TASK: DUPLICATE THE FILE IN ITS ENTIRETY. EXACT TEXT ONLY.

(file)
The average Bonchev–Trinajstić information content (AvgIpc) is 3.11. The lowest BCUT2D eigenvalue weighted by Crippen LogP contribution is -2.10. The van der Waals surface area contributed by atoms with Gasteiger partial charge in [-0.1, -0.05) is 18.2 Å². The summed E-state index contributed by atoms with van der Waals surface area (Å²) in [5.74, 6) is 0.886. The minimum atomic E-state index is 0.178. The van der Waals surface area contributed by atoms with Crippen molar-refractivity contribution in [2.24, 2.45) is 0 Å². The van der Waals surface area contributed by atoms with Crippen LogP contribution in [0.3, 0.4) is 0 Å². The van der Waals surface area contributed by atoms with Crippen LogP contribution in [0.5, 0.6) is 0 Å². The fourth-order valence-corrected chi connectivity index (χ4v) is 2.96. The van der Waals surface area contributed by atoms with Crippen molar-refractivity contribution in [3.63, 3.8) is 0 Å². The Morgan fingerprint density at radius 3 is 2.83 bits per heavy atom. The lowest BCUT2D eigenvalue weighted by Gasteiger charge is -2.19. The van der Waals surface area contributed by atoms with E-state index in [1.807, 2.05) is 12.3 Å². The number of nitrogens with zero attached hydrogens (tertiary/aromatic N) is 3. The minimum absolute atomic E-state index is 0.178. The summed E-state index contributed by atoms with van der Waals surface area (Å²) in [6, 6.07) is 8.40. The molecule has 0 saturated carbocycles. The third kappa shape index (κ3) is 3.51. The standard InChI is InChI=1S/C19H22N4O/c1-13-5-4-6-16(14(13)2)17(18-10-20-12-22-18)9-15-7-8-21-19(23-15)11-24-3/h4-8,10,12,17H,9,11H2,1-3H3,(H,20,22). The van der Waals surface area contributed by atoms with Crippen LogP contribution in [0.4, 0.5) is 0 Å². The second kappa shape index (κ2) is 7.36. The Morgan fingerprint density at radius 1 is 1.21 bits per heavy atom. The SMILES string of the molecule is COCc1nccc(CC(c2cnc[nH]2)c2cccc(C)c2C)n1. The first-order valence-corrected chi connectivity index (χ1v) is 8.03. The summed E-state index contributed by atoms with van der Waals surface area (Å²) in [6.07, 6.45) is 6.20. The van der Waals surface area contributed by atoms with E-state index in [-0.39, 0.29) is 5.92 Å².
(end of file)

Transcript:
The average Bonchev–Trinajstić information content (AvgIpc) is 3.11. The lowest BCUT2D eigenvalue weighted by Crippen LogP contribution is -2.10. The van der Waals surface area contributed by atoms with Gasteiger partial charge in [-0.1, -0.05) is 18.2 Å². The summed E-state index contributed by atoms with van der Waals surface area (Å²) in [5.74, 6) is 0.886. The minimum atomic E-state index is 0.178. The van der Waals surface area contributed by atoms with Crippen molar-refractivity contribution in [2.24, 2.45) is 0 Å². The van der Waals surface area contributed by atoms with Crippen LogP contribution in [0.3, 0.4) is 0 Å². The van der Waals surface area contributed by atoms with Crippen LogP contribution in [0.5, 0.6) is 0 Å². The fourth-order valence-corrected chi connectivity index (χ4v) is 2.96. The van der Waals surface area contributed by atoms with Crippen molar-refractivity contribution in [3.63, 3.8) is 0 Å². The Morgan fingerprint density at radius 3 is 2.83 bits per heavy atom. The lowest BCUT2D eigenvalue weighted by Gasteiger charge is -2.19. The van der Waals surface area contributed by atoms with E-state index in [1.807, 2.05) is 12.3 Å². The number of nitrogens with zero attached hydrogens (tertiary/aromatic N) is 3. The minimum absolute atomic E-state index is 0.178. The summed E-state index contributed by atoms with van der Waals surface area (Å²) in [6, 6.07) is 8.40. The molecule has 0 saturated carbocycles. The third kappa shape index (κ3) is 3.51. The standard InChI is InChI=1S/C19H22N4O/c1-13-5-4-6-16(14(13)2)17(18-10-20-12-22-18)9-15-7-8-21-19(23-15)11-24-3/h4-8,10,12,17H,9,11H2,1-3H3,(H,20,22). The van der Waals surface area contributed by atoms with Crippen LogP contribution in [0.4, 0.5) is 0 Å². The second kappa shape index (κ2) is 7.36. The Morgan fingerprint density at radius 1 is 1.21 bits per heavy atom. The SMILES string of the molecule is COCc1nccc(CC(c2cnc[nH]2)c2cccc(C)c2C)n1. The first-order valence-corrected chi connectivity index (χ1v) is 8.03. The summed E-state index contributed by atoms with van der Waals surface area (Å²) in [6.07, 6.45) is 6.20. The van der Waals surface area contributed by atoms with E-state index in [-0.39, 0.29) is 5.92 Å².